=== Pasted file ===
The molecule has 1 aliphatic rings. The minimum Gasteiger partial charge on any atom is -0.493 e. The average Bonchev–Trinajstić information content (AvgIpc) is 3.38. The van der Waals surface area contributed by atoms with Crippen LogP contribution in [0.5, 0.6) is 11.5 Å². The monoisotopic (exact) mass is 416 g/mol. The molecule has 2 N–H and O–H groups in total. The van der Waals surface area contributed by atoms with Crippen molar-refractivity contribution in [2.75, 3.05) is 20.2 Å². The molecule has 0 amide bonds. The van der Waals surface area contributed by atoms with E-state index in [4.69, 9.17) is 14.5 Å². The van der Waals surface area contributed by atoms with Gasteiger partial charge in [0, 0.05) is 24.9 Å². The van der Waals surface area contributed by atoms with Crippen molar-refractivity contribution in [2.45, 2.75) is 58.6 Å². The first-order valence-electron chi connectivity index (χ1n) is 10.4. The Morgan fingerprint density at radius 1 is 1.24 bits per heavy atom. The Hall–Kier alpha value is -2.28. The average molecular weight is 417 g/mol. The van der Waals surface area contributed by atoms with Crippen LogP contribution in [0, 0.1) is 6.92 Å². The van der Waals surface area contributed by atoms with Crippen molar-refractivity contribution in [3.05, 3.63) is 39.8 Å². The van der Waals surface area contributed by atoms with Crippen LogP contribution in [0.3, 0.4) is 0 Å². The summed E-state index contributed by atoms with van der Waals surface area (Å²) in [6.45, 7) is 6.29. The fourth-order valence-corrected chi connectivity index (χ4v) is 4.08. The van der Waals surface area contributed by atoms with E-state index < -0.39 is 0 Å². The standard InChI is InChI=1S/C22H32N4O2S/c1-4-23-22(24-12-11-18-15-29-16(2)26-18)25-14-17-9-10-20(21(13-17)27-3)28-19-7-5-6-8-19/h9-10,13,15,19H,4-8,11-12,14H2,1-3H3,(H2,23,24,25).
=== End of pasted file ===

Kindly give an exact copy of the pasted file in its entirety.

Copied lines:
The molecule has 1 aliphatic rings. The minimum Gasteiger partial charge on any atom is -0.493 e. The average Bonchev–Trinajstić information content (AvgIpc) is 3.38. The van der Waals surface area contributed by atoms with Crippen LogP contribution in [0.5, 0.6) is 11.5 Å². The monoisotopic (exact) mass is 416 g/mol. The molecule has 2 N–H and O–H groups in total. The van der Waals surface area contributed by atoms with Crippen molar-refractivity contribution in [2.75, 3.05) is 20.2 Å². The molecule has 0 amide bonds. The van der Waals surface area contributed by atoms with E-state index in [4.69, 9.17) is 14.5 Å². The van der Waals surface area contributed by atoms with Gasteiger partial charge in [0, 0.05) is 24.9 Å². The van der Waals surface area contributed by atoms with Crippen molar-refractivity contribution in [2.45, 2.75) is 58.6 Å². The first-order valence-electron chi connectivity index (χ1n) is 10.4. The Morgan fingerprint density at radius 1 is 1.24 bits per heavy atom. The Hall–Kier alpha value is -2.28. The average molecular weight is 417 g/mol. The van der Waals surface area contributed by atoms with Crippen LogP contribution in [0, 0.1) is 6.92 Å². The van der Waals surface area contributed by atoms with Crippen molar-refractivity contribution in [3.05, 3.63) is 39.8 Å². The van der Waals surface area contributed by atoms with Crippen LogP contribution in [0.3, 0.4) is 0 Å². The summed E-state index contributed by atoms with van der Waals surface area (Å²) in [6.45, 7) is 6.29. The fourth-order valence-corrected chi connectivity index (χ4v) is 4.08. The van der Waals surface area contributed by atoms with E-state index < -0.39 is 0 Å². The standard InChI is InChI=1S/C22H32N4O2S/c1-4-23-22(24-12-11-18-15-29-16(2)26-18)25-14-17-9-10-20(21(13-17)27-3)28-19-7-5-6-8-19/h9-10,13,15,19H,4-8,11-12,14H2,1-3H3,(H2,23,24,25).